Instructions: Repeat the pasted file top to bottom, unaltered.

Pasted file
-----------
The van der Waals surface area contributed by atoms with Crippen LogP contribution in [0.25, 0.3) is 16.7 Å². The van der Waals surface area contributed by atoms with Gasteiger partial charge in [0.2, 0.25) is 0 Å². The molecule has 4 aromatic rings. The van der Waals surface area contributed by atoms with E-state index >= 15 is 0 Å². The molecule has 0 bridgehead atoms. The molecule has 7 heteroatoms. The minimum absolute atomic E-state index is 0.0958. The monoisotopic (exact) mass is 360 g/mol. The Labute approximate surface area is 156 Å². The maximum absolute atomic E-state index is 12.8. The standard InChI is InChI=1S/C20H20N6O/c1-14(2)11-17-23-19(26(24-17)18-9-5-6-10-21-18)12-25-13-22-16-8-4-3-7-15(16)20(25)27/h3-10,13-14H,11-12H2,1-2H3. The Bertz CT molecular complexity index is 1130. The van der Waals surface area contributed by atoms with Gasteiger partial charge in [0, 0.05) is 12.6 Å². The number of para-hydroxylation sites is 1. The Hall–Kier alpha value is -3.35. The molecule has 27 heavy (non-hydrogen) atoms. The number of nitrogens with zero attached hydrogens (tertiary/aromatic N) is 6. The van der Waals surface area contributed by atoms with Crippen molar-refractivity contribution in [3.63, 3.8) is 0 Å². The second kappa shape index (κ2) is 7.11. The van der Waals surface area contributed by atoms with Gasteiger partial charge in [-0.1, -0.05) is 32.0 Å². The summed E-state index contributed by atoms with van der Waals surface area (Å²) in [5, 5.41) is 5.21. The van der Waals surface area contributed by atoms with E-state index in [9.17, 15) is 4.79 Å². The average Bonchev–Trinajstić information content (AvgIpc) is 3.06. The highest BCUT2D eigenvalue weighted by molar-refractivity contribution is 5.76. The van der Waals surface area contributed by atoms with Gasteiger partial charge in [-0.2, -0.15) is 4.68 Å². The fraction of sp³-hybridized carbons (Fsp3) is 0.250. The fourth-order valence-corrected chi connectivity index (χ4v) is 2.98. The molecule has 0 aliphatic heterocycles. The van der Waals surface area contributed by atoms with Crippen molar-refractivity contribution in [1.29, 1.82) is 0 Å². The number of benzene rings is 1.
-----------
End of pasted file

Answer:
The van der Waals surface area contributed by atoms with Crippen LogP contribution in [0.25, 0.3) is 16.7 Å². The van der Waals surface area contributed by atoms with Gasteiger partial charge in [0.2, 0.25) is 0 Å². The molecule has 4 aromatic rings. The van der Waals surface area contributed by atoms with E-state index >= 15 is 0 Å². The molecule has 0 bridgehead atoms. The molecule has 7 heteroatoms. The minimum absolute atomic E-state index is 0.0958. The monoisotopic (exact) mass is 360 g/mol. The Labute approximate surface area is 156 Å². The maximum absolute atomic E-state index is 12.8. The standard InChI is InChI=1S/C20H20N6O/c1-14(2)11-17-23-19(26(24-17)18-9-5-6-10-21-18)12-25-13-22-16-8-4-3-7-15(16)20(25)27/h3-10,13-14H,11-12H2,1-2H3. The Bertz CT molecular complexity index is 1130. The van der Waals surface area contributed by atoms with Gasteiger partial charge in [0, 0.05) is 12.6 Å². The number of para-hydroxylation sites is 1. The Hall–Kier alpha value is -3.35. The molecule has 27 heavy (non-hydrogen) atoms. The number of nitrogens with zero attached hydrogens (tertiary/aromatic N) is 6. The van der Waals surface area contributed by atoms with Crippen molar-refractivity contribution in [3.63, 3.8) is 0 Å². The second kappa shape index (κ2) is 7.11. The van der Waals surface area contributed by atoms with Gasteiger partial charge in [-0.1, -0.05) is 32.0 Å². The summed E-state index contributed by atoms with van der Waals surface area (Å²) in [5, 5.41) is 5.21. The van der Waals surface area contributed by atoms with E-state index in [9.17, 15) is 4.79 Å². The average Bonchev–Trinajstić information content (AvgIpc) is 3.06. The highest BCUT2D eigenvalue weighted by molar-refractivity contribution is 5.76. The van der Waals surface area contributed by atoms with Gasteiger partial charge in [-0.2, -0.15) is 4.68 Å². The fraction of sp³-hybridized carbons (Fsp3) is 0.250. The fourth-order valence-corrected chi connectivity index (χ4v) is 2.98. The molecule has 0 aliphatic heterocycles. The van der Waals surface area contributed by atoms with Crippen molar-refractivity contribution in [1.29, 1.82) is 0 Å². The number of benzene rings is 1.